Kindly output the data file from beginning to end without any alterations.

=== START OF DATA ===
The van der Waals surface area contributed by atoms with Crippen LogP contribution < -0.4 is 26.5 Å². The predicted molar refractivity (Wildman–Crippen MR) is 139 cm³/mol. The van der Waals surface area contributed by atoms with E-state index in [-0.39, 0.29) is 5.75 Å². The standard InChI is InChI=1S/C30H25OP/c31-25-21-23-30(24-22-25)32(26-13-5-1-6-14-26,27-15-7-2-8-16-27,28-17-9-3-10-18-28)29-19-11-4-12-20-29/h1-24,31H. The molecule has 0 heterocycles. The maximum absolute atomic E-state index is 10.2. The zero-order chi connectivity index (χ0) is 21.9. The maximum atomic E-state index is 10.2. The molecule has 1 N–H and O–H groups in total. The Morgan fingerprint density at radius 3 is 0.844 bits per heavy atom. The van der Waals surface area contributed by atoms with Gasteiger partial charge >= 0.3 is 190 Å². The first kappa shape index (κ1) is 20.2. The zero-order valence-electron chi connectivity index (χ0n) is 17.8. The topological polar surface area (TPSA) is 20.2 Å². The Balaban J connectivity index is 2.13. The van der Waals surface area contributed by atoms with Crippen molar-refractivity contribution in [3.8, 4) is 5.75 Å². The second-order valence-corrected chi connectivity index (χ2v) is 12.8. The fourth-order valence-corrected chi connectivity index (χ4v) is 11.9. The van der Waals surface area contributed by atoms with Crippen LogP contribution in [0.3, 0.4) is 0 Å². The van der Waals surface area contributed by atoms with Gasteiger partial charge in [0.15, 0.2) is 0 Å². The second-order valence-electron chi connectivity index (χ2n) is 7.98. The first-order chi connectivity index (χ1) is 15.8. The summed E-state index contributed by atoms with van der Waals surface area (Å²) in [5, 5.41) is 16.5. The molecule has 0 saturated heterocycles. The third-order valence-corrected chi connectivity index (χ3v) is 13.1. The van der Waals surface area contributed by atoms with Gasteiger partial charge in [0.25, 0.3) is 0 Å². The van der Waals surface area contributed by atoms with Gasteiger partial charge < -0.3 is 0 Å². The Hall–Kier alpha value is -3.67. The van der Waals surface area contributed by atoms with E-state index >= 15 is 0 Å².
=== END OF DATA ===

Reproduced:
The van der Waals surface area contributed by atoms with Crippen LogP contribution < -0.4 is 26.5 Å². The predicted molar refractivity (Wildman–Crippen MR) is 139 cm³/mol. The van der Waals surface area contributed by atoms with E-state index in [-0.39, 0.29) is 5.75 Å². The standard InChI is InChI=1S/C30H25OP/c31-25-21-23-30(24-22-25)32(26-13-5-1-6-14-26,27-15-7-2-8-16-27,28-17-9-3-10-18-28)29-19-11-4-12-20-29/h1-24,31H. The molecule has 0 heterocycles. The maximum absolute atomic E-state index is 10.2. The zero-order chi connectivity index (χ0) is 21.9. The maximum atomic E-state index is 10.2. The molecule has 1 N–H and O–H groups in total. The Morgan fingerprint density at radius 3 is 0.844 bits per heavy atom. The van der Waals surface area contributed by atoms with Gasteiger partial charge >= 0.3 is 190 Å². The first kappa shape index (κ1) is 20.2. The zero-order valence-electron chi connectivity index (χ0n) is 17.8. The topological polar surface area (TPSA) is 20.2 Å². The Balaban J connectivity index is 2.13. The van der Waals surface area contributed by atoms with Crippen molar-refractivity contribution in [3.8, 4) is 5.75 Å². The second-order valence-corrected chi connectivity index (χ2v) is 12.8. The fourth-order valence-corrected chi connectivity index (χ4v) is 11.9. The van der Waals surface area contributed by atoms with Crippen LogP contribution in [0.3, 0.4) is 0 Å². The van der Waals surface area contributed by atoms with Gasteiger partial charge in [0.15, 0.2) is 0 Å². The second-order valence-electron chi connectivity index (χ2n) is 7.98. The first-order chi connectivity index (χ1) is 15.8. The summed E-state index contributed by atoms with van der Waals surface area (Å²) in [5, 5.41) is 16.5. The molecule has 0 saturated heterocycles. The third-order valence-corrected chi connectivity index (χ3v) is 13.1. The van der Waals surface area contributed by atoms with Gasteiger partial charge in [0.25, 0.3) is 0 Å². The van der Waals surface area contributed by atoms with Gasteiger partial charge < -0.3 is 0 Å². The Hall–Kier alpha value is -3.67. The van der Waals surface area contributed by atoms with E-state index >= 15 is 0 Å².